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'The hamster wheel of talks': There isn't a lot of optimism that the Stormont Assembly will be restored

As we creep towards direct rule, time is running out for politicians on both sides to strike a deal.

DUP leader Arlene Foster and Sinn Féin's NI leader Michelle O'Neill.
DUP leader Arlene Foster and Sinn Féin's NI leader Michelle O'Neill.
Image: PA Images

IN AN EPISODE of the UK satirical show ‘Yes, Minister’, civil servant Bernard mentions that it’s been “difficult” to run the Department while the minister has been away.

His superior, permanent secretary Sir Humphrey Appleby tells him: “A minister’s absence is a godsend! You can do the job properly for once.”

That might be the assessment of some after a year’s stalemate at Stormont, but legislation has been stalled and public services are now being funded by a Westminster-approved budget.

Both the DUP and Sinn Féin have been blaming each other’s lacking appetite for compromise for the absence of an Assembly, while both the UK and Irish governments remain hopeful that these two sides can end the “hamster wheel of talks” in the next two weeks.

Yesterday, the newly appointed Northern Ireland Secretary Karen Bradley repeated Tánaiste Simon Coveney’s comments last week when he said that there were few differences between the parties and that “we’re talking weeks, not months” as the timeframe to restore the Assembly.

The Northern Ireland secretary told Morning Ireland yesterday that “the differences between the parties are narrow” and “can be bridged”.

To be clear we’re talking weeks not months and there is an urgency about this… I am determined to make a success of these talks and getting devolved government up and running. I really do sense a willingness from all parties they know they need to deliver for the people who elected them.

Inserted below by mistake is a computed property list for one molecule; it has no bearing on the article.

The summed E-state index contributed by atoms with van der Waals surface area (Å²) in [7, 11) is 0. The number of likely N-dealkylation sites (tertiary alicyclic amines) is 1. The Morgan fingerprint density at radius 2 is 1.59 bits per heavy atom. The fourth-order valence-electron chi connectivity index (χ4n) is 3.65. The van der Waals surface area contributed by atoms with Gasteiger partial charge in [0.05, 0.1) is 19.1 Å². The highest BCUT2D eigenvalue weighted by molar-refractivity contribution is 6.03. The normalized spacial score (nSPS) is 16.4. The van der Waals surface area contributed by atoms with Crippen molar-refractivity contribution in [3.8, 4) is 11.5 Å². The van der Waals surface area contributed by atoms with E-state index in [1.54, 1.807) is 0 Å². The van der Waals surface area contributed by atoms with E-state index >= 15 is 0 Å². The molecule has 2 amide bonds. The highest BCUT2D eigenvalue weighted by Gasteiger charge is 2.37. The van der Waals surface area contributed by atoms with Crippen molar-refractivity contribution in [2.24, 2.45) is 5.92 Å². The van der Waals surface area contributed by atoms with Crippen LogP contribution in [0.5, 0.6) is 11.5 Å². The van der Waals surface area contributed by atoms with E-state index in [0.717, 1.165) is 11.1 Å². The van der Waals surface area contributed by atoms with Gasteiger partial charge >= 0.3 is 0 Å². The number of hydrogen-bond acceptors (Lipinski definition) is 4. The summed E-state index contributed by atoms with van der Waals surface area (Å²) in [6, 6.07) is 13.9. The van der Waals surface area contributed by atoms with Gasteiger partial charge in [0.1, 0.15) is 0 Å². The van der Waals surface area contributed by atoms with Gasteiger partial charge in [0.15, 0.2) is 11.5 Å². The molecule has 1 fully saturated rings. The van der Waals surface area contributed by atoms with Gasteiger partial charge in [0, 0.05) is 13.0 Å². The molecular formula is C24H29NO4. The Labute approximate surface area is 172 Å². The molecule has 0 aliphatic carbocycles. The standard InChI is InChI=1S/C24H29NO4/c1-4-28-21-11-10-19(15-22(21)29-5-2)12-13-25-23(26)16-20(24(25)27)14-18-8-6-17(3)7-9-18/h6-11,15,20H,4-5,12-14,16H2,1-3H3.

Powersharing talks Karen Bradley with Tánaiste Simon Coveney at Stormont last week. Source: PA Images

But one political commentator said that of the party members that she’s been speaking to, none of them are overly optimistic that there will be a deal.

“I feel like [Simon Coveney and Karen Bradley] have to make those kinds of statements,” Allison Morris, political columnist with The Irish News told TheJournal.ie.

During 2017, rounds of talks between the main parties were held, and then collapsed. Four separate deadlines for a resolution were set, and all four passed without a positive result. After talks caved in mid-November, Westminster was forced to pass a budget for the North, a move that was labelled one step closer to direct rule from the United Kingdom.

A quick reminder of how we got here

In January 2017, Martin McGuinness resigned from politics, and announced he would not seek re-election amid the ‘cash for ash’ scandal. This collapsed the Stormont Assembly, and triggered a snap election in the North.

In March, the DUP won 28 seats and Sinn Féin won 27 out of a total of 90, in what was hailed as a significant gain for Sinn Féin.

One of the bones of contention for forming a new Assembly in the aftermath of the vote was the aforementioned ‘cash-for-ash’ scandal. Sinn Féin members were calling for the resignation of DUP leader Arlene Foster, who headed up the Department that was overseeing the Renewable Heat Incentive (RHI) scheme.

Arlene Foster opens Media Design and Print offices Source: PA Images

The cash for ash scandal resulted in at least €500 million in taxpayers’ money being wasted as part of the RHI. Homes and businesses could apply for a grant if they used renewable energy to heat their homes and premises, but some wasted energy – leaving windows open and the heating on all day – to avail of the grants.

One politician, Jonathan Bell, alleged that Foster knew about the loophole in the scheme – that there was no upper limit to the grant – while in the Department but didn’t do anything about it.

During the past year, Sinn Féin has repeatedly called on Foster to step aside or resign as First Minister until the inquiry into the controversy has been completed. She has steadfastly refused, saying that it would be an admission of guilt when she has done nothing wrong.

In June, the UK’s snap election was held. Theresa May, who was hoping to increase her Conservative party’s majority instead lost it, resulting in her forming a coalition government with the DUP, giving the party significantly more leverage.

According to Morris, added to the fact that elections in Northern Ireland are very “polarising”, the DUP entering government with the Tories then “completely changed the political landscape of Northern Ireland”.

Sinn Féin and the SDLP then accused the UK government’s representatives of being unfit to chair the talks, and unable of being impartial.

DUP conference 2017 Arlene Foster and DUP deputy leader Nigel Dodds during the party's annual conference. Source: PA Images

On 14 November, Westminster was forced to approve a budget for Northern Ireland after talks broke down again and public services in the North were on the brink of running out of funds.